Bling doesn't mean a thing: A new play puts hip-hop and its image problems centre stage
Cahal Milmo is the chief reporter of The Independent and has been with the paper since 2000. He was born in London and previously worked at the Press Association news agency. He has reported on assignment at home and abroad, including Rwanda, Sudan and Burkina Faso, the phone hacking scandal and the London Olympics. In his spare time he is a keen runner and cyclist, and keeps an allotment.
Thursday 01 October 2009
Jonzi D has had enough. As one of the pioneers of hip-hop in the UK, he can fondly remember when the genre was more sincere in its artistry, reflecting the core elements of DJing, rapping, breakdancing and graffiti art.
But ever since Sugar Hill Gang's "Rapper's Delight" was marketed as the first mainstream rap record in 1979, a growing number of hip-hop artists have taken commercialism to a new level where it's not uncommon for rappers to endorse products or violence in their lyrics and to prioritise their business model over everything else. "As a lover of hip-hop music, just seeing what's happened over the last 15 years has really been hard for me to take," says Jonzi, now 40. "The way rap has become a product as opposed to a culture; I wanted to do a piece that comments on that."
His new play, Markus the Sadist, is an insightful exploration of this phenomenon, following a talented young rapper who gets caught up in the commercial hip-hop game. "A lot of this production is about the music's desire to come with, in my opinion, genocidal messages, such as 'how many people am I going to merk [murder]?'," he explains. "The question is, why is that form of expression in the fabric of people's minds? I know lots of rappers and most of them are not trying to talk about how many people they can kill."
The production is weighty but wry – the title is inspired by the life of the Marquis de Sade, the French aristocrat known as the "original pornographer", who would, according to Jonzi, be a "nasty, slackness-talking MC" if he was around today. The 24-year-old rapper Bashy plays the lead role, battling over personal integrity and easy money. "This happens to a lot of artists," he says. "It's not as extreme as this, but it's a good metaphor. A lot of artists sell their soul or let go of certain rights that they should really keep."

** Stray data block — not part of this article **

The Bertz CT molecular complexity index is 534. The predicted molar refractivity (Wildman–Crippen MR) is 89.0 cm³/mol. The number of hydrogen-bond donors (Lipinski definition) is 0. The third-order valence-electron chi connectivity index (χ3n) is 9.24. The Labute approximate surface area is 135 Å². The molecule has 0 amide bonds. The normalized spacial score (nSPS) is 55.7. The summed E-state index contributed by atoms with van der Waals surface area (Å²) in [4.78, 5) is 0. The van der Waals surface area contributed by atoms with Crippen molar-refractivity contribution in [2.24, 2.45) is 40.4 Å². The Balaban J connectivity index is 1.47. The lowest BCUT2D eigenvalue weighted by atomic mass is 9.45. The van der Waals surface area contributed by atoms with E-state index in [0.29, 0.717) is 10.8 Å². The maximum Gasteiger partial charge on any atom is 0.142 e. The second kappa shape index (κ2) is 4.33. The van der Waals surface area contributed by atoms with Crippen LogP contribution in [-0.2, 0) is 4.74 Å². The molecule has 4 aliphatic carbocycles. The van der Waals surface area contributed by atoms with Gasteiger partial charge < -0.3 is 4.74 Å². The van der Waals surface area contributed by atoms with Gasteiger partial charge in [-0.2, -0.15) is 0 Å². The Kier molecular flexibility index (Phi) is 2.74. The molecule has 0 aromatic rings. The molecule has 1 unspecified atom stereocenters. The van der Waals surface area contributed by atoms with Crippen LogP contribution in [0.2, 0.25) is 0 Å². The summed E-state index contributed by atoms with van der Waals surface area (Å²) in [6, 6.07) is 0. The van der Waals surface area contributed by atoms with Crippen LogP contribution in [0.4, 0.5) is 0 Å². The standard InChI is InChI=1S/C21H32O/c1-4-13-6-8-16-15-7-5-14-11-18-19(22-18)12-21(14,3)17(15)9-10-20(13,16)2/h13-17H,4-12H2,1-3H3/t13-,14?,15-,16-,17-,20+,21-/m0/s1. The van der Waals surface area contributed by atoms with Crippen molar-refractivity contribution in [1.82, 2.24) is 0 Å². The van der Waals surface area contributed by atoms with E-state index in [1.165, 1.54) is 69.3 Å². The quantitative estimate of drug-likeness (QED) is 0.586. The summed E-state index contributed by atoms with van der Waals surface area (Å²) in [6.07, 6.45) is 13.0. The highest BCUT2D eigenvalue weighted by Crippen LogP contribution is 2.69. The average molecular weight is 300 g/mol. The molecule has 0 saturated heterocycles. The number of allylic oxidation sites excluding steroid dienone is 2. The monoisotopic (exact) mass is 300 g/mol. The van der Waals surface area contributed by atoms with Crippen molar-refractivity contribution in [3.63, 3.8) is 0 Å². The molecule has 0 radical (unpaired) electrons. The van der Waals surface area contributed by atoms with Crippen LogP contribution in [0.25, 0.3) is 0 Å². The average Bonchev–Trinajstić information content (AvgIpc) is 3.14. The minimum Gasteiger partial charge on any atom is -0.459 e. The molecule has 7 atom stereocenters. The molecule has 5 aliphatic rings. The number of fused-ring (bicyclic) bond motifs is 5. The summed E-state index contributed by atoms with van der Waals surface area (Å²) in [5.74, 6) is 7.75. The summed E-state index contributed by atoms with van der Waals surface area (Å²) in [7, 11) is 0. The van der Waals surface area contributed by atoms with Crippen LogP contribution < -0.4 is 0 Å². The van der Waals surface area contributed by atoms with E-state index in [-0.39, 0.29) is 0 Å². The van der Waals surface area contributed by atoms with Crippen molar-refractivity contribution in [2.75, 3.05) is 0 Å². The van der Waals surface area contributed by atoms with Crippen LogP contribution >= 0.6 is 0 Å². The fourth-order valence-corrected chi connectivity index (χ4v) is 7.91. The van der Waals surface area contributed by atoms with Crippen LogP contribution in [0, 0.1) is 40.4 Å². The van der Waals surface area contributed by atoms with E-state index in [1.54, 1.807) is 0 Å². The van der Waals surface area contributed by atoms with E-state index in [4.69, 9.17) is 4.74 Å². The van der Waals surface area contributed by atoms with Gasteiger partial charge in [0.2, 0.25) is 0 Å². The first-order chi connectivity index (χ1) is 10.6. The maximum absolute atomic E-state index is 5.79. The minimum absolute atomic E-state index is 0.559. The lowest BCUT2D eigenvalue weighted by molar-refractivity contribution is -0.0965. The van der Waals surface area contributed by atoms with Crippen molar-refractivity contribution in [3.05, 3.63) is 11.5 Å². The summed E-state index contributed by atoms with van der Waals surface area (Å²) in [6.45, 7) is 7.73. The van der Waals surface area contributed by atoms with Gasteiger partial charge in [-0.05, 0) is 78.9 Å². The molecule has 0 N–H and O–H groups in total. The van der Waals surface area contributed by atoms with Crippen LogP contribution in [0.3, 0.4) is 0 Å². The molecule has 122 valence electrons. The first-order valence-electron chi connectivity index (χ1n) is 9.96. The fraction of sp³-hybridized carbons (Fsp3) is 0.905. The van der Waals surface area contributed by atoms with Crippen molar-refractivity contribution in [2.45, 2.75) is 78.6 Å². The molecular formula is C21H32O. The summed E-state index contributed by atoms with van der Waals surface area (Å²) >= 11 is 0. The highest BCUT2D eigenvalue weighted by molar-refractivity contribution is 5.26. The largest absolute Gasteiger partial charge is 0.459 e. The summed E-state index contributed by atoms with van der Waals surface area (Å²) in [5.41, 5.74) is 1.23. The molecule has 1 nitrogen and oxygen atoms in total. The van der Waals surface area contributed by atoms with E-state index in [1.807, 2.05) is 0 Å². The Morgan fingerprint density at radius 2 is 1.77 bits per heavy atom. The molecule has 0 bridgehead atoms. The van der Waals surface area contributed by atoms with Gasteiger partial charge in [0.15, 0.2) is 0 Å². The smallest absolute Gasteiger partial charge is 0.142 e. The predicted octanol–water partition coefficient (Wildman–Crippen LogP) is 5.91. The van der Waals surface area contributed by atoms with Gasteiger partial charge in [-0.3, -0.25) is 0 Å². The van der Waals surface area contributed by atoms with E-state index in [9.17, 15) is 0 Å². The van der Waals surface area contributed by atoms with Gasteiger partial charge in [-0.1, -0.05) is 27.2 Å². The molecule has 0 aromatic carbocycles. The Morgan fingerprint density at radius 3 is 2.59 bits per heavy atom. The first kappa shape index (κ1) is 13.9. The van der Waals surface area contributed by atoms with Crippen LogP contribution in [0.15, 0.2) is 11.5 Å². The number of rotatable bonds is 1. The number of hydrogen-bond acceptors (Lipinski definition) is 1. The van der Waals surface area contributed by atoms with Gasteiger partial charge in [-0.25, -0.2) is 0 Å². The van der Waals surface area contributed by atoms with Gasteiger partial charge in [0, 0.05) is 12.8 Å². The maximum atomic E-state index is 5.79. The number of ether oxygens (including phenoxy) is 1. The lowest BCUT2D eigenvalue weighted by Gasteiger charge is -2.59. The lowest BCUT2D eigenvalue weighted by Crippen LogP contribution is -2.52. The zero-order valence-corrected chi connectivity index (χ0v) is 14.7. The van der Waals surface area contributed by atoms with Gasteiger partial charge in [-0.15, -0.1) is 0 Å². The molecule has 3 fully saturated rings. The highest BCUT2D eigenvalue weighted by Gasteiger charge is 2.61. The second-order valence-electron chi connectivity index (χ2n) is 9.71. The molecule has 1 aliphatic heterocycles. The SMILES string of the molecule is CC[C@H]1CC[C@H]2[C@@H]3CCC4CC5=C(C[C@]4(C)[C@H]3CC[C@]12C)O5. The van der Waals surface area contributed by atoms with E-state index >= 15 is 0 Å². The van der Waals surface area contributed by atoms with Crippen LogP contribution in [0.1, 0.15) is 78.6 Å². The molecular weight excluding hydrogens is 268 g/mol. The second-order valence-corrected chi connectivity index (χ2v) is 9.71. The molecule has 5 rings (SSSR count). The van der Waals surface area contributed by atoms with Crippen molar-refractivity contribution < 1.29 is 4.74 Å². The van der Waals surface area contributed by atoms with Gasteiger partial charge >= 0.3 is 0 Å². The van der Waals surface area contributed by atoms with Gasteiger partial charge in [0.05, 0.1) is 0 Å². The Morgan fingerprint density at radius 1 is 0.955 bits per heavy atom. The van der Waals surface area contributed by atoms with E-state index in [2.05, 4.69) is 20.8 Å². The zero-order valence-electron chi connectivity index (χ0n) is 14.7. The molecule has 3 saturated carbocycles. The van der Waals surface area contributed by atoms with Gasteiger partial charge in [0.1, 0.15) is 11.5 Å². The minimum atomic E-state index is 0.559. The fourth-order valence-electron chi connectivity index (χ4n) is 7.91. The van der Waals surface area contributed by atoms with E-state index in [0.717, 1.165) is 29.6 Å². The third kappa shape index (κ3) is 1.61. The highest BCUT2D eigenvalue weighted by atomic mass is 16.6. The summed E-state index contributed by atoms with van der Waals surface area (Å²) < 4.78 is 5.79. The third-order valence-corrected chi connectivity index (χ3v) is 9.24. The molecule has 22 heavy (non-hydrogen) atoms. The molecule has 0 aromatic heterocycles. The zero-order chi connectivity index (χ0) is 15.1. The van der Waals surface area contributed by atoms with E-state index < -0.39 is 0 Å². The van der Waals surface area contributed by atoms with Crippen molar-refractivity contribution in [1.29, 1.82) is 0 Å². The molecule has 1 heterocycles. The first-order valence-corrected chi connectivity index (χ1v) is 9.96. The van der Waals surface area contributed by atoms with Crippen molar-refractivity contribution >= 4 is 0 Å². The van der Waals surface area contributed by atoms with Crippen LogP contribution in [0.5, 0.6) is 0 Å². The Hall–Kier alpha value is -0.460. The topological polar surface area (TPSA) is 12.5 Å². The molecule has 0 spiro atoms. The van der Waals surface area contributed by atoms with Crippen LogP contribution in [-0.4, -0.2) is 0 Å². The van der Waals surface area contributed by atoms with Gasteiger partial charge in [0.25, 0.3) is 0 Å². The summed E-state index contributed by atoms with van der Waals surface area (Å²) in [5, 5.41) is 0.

Brit school alumnus Bashy – real name Ashley Thomas – released his debut album Catch Me If You Can independently in June after years on the pirate circuit, so he can relate to Markus. "I've gone down the path of putting my dreams first and not really caring what's the best thing for me," he says. "When you're a young musician or entertainer coming into this business, sometimes your naivety blinds you – and people exploit that."
Jonzi has been on a mission to educate the masses about hip-hop, with a keenness to marry the genre with theatre, since graduating from the London Contemporary Dance School in 1993. Two years later he developed Lyrikal Fearta, a multimedia production that paved the way for him to tour and produce engaging shows such as Breakin' Convention, London's annual international hip-hop event at Sadler's Wells.
In Markus the Sadist, the majority of the narrative is delivered in rhyme, while rapper/saxophonist Soweto Kinch provides the music. "I wasn't interested in just giving people scripts," says Jonzi. "I wanted people to find things themselves. The lyrics come from the cast."
"I'm very happy with people coming to see the show and being entertained. But my agenda is for people to look at the show and then look at whatever bullshit music video channel they're watching and see through it. It's presenting a very one-dimensional image of mostly young, black people. I'd just like this show to challenge some of the reasons why these images exist."
'Markus the Sadist' opens tonight at Arts Depot, London N12 and tours to 31 October (www.markusthesadist.com)
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